Leonardo DiCaprio is widely expected to take home his first best actor Oscar at today's awards.
Survival drama The Revenant, in which he played legendary frontiersman Hugh Glass, is also seen as a strong contender for best picture and best director.
The ceremony gets under way at the Dolby Theatre in Los Angeles at 5.30pm local time (2.30pm NZT).
But it is being boycotted by some Hollywood figures who are protesting about the lack of ethnic diversity among this year's nominees.
All 20 nominees in the best acting or supporting acting categories are white.
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Last week, well-known American producer Harvey Weinstein discouraged a boycott, reassuring those concerned that host Chris Rock would "annihilate" Hollywood in his opening monologue at the ceremony.
The black comedian is known for dealing with racial issues in his routines and it is expected he will make reference to the recent controversy.
Earlier this month, director Spike Lee - who was one of the first figures to speak publicly about the lack of diversity - said the boycott had been vindicated by the response from organisers.
The Academy of Motion Picture Arts and Sciences, which hands out the Oscar honours, announced it would double its number of women and ethnic minority members by 2020 after the protests.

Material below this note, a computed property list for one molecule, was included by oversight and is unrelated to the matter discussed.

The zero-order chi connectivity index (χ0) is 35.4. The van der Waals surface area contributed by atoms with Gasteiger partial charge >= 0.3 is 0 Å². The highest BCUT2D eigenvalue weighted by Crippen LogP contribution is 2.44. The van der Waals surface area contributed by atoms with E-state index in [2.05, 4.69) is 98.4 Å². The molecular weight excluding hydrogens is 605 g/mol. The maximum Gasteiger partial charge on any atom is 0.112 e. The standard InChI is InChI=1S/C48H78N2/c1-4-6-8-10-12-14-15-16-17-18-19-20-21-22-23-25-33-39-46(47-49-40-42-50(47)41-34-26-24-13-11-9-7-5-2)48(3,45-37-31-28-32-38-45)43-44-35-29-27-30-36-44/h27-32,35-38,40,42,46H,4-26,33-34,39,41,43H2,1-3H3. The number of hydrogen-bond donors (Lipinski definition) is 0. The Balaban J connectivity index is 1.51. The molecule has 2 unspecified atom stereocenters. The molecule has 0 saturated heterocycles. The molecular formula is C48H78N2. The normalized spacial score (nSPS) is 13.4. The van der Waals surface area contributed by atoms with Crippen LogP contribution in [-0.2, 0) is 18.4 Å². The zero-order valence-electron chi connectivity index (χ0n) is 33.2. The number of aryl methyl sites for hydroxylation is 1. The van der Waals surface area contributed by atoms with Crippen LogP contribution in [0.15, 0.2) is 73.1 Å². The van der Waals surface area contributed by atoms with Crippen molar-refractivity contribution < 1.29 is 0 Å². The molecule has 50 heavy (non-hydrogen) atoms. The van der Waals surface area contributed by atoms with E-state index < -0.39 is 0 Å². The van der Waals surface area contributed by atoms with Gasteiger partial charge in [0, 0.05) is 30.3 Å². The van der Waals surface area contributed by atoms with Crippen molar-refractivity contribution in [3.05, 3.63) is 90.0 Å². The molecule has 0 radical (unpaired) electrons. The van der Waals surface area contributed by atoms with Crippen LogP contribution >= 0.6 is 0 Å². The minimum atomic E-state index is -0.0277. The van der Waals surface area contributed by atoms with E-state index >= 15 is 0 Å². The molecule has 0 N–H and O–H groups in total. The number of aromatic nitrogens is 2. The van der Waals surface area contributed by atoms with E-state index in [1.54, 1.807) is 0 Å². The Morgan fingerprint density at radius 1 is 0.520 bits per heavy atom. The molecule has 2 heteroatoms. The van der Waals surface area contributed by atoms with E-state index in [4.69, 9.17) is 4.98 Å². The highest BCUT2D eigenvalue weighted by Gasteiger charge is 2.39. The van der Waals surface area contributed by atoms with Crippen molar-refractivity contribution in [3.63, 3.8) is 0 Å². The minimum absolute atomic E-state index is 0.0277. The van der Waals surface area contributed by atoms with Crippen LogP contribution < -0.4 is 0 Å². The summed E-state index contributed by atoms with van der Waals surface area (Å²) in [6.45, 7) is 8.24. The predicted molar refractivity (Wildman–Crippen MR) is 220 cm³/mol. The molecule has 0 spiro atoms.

The Oscars take place two weeks after DiCaprio won a Bafta for best actor - often a good indicator of Academy Awards success. He has never won a best actor Oscar before, despite three previous nominations and relentless campaigning from fans.
The 41-year-old is up against Eddie Redmayne, Bryan Cranston, Matt Damon and Michael Fassbender for the statue.
The Revenant faces tough competition in the best picture category from The Big Short and Spotlight.
The Big Short was not initially seen as the favourite to triumph, but its chances were boosted after it won the top prize at the Producers Guild Awards (PGA). The best picture winner at the PGAs has gone on win the same award at the Oscars every year for the past eight years.
Brie Larson is up for best actress alongside Saoirse Ronan, Charlotte Rampling and previous winners Cate Blanchett and Jennifer Lawrence - the latter has already picked up a Golden Globe for her performance in Joy.
Kate Winslet stands a strong chance of taking home best supporting actress after winning in the category both at the Golden Globes and the Baftas.
She is up against Jennifer Jason Leigh, Rooney Mara, Alicia Vikander and Rachel McAdams.
The nominees for best supporting actor are Christian Bale, Mark Ruffalo, Sylvester Stallone, Tom Hardy and Mark Rylance.
NZ Oscar nominee gets ready for awards
Brooklyn, about a young Irish woman who emigrates to Brooklyn in New York in the 1950s, is also in the running for best picture - after winning the award fortop British film at the Baftas.
The film's producer, Wellington-born Finola Dwyer, told Morning Report it was exciting to be acknowledged by her peers.
This year's event could be a turning point for the industry, which needed to be less conservative and fund more diverse films, she said.
"I think the lid has been lifted, and as I say it's been talked about a lot.
"I think sometimes it's probably because people think, oh, those films will never get made, or the studios don't want to do them, or it's too hard to get financed. We've had to push, always push, incredibly hard to get our stories told in the way we want to tell them."
She was preparing for the event with a big breakfast before heading to the gym, she said.